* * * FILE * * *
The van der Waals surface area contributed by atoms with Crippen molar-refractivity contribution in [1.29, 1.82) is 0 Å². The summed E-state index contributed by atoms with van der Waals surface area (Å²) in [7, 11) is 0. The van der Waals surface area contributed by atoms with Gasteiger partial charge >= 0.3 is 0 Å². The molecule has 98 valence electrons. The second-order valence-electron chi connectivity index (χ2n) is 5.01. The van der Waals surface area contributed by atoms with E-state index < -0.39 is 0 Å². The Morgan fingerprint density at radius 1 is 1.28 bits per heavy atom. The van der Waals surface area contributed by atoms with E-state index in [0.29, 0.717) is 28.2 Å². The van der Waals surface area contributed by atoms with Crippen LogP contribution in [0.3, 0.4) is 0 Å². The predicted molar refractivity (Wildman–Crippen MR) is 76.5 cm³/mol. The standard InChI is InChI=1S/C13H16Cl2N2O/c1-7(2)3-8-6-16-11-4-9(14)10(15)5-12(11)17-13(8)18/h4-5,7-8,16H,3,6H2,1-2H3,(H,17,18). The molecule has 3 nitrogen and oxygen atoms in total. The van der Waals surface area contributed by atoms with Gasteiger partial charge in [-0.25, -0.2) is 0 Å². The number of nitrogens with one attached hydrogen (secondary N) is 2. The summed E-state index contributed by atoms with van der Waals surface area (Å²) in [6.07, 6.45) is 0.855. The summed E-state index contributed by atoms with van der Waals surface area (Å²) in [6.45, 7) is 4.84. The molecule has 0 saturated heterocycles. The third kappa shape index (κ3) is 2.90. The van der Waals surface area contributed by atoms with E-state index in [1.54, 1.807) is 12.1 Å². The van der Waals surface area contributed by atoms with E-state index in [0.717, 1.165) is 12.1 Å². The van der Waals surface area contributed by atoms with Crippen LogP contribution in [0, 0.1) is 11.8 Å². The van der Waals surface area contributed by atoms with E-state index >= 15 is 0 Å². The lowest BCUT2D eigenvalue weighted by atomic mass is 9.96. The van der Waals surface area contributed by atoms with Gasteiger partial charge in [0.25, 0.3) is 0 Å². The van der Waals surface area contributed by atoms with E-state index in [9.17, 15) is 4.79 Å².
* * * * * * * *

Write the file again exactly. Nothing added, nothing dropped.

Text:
The van der Waals surface area contributed by atoms with Crippen molar-refractivity contribution in [1.29, 1.82) is 0 Å². The summed E-state index contributed by atoms with van der Waals surface area (Å²) in [7, 11) is 0. The van der Waals surface area contributed by atoms with Gasteiger partial charge >= 0.3 is 0 Å². The molecule has 98 valence electrons. The second-order valence-electron chi connectivity index (χ2n) is 5.01. The van der Waals surface area contributed by atoms with E-state index < -0.39 is 0 Å². The Morgan fingerprint density at radius 1 is 1.28 bits per heavy atom. The van der Waals surface area contributed by atoms with E-state index in [0.29, 0.717) is 28.2 Å². The van der Waals surface area contributed by atoms with Crippen LogP contribution in [0.3, 0.4) is 0 Å². The predicted molar refractivity (Wildman–Crippen MR) is 76.5 cm³/mol. The standard InChI is InChI=1S/C13H16Cl2N2O/c1-7(2)3-8-6-16-11-4-9(14)10(15)5-12(11)17-13(8)18/h4-5,7-8,16H,3,6H2,1-2H3,(H,17,18). The molecule has 3 nitrogen and oxygen atoms in total. The van der Waals surface area contributed by atoms with Gasteiger partial charge in [-0.25, -0.2) is 0 Å². The number of nitrogens with one attached hydrogen (secondary N) is 2. The summed E-state index contributed by atoms with van der Waals surface area (Å²) in [6.07, 6.45) is 0.855. The summed E-state index contributed by atoms with van der Waals surface area (Å²) in [6.45, 7) is 4.84. The molecule has 0 saturated heterocycles. The third kappa shape index (κ3) is 2.90. The van der Waals surface area contributed by atoms with E-state index in [1.54, 1.807) is 12.1 Å². The van der Waals surface area contributed by atoms with E-state index in [0.717, 1.165) is 12.1 Å². The van der Waals surface area contributed by atoms with Crippen LogP contribution in [0, 0.1) is 11.8 Å². The van der Waals surface area contributed by atoms with E-state index >= 15 is 0 Å². The lowest BCUT2D eigenvalue weighted by atomic mass is 9.96. The van der Waals surface area contributed by atoms with Gasteiger partial charge in [0.25, 0.3) is 0 Å². The van der Waals surface area contributed by atoms with E-state index in [9.17, 15) is 4.79 Å².